The wheel hub is one of the most crucial parts of the wheel, as it securely fastens them in place. This comes in different dimensions and types, each offering its own set of advantages. So if you're trying to get your hands on the right wheel hub for your vehicle, here's a guide to help you out.
- Bolt Patterns: When checking different wheel hub models, always take a look at the number of bolt holes. Typically, there are four, five, six, or eight bolt holes that are equidistant from each other and arranged in a circular pattern around the middle of the hub. You must measure an even bolt pattern by checking the distance from the top center bolt and down to the bottom center bolt. Meanwhile, measure an uneven bolt pattern in straight line from the top center bolt to the bolt that's farthest away.
- Classic Hubs: This kind of hub functions on both the one- and two-piece axle forms. The widths of the axle extend from 100mm for classic hubs to 135mm for the mountain low-flange rear hubs. The diameter of the flange on both the passenger and driver side range from 40-53mm. On classic hubs with additional fun-bolt back end axle options on classic mountain rear hubs, a frame attachment design included quick-release preferences.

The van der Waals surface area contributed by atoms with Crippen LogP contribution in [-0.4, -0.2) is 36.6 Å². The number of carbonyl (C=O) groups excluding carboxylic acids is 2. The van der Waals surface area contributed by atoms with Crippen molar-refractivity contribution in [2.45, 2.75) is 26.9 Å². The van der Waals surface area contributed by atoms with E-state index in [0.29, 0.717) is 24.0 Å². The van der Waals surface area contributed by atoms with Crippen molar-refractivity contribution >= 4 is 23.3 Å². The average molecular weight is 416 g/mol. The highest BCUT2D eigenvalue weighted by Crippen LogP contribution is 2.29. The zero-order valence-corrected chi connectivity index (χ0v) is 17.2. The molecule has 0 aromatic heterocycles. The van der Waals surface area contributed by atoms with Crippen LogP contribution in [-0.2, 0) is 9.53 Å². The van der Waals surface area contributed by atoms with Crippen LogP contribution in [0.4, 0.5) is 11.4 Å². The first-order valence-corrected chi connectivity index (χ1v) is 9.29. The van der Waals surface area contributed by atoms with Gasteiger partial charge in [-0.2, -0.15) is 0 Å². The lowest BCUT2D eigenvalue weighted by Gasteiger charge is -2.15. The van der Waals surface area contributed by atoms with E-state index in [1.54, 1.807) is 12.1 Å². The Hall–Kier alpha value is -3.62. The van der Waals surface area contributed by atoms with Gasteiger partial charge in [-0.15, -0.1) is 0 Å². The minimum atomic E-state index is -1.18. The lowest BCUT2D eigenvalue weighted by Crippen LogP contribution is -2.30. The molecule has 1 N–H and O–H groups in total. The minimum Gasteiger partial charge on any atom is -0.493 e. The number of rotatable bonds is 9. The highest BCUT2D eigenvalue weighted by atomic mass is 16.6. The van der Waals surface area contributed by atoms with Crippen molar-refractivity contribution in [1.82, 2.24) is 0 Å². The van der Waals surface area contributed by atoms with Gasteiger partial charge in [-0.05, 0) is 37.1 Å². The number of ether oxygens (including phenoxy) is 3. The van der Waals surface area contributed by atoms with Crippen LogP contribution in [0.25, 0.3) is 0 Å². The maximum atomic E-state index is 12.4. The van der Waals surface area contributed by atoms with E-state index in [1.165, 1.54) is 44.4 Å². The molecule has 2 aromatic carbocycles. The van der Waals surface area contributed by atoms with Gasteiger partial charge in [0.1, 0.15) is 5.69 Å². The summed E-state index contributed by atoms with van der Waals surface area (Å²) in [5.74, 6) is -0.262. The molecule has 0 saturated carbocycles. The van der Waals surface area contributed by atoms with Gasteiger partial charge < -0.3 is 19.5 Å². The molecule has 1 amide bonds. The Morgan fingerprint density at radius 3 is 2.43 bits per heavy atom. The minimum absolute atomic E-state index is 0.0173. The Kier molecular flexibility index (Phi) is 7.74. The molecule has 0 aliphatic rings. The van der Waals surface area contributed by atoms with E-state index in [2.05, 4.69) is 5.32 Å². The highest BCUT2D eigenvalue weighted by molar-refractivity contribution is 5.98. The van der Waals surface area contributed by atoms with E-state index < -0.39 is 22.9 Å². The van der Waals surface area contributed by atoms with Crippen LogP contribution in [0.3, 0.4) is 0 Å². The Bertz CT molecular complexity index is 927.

- Universal Disc Hubs: This design is made for rear, front, and single speed hubs and fit on one-and two-piece axles. The width of the axles has a larger range that's from 100-160mm. For both the passenger and driver side for universal disc hubs, it has a flange diameter of 53mm. This type of hub weighs 150 to 457g, with the universal disc front models having the lightest weight compared to the universal disc singe-speed rear models that are the heaviest.
Aside from considering the wheel hub specifications, you also have to check the size of the hub. Here are tips to keep in mind.
- Check the side wall of the tire and look for series of letter, number, and the manufacturer's name.
- Find the last set of numbers that begins with R, which stands for radial.
- The two numbers after the R correspond to the measurement in inches of the wheel hub size. 14 and 18 mean that the wheels are standard on the automobile. If the numbers have slightly rubbed off, you can always use a magnifying glass so that you can read them properly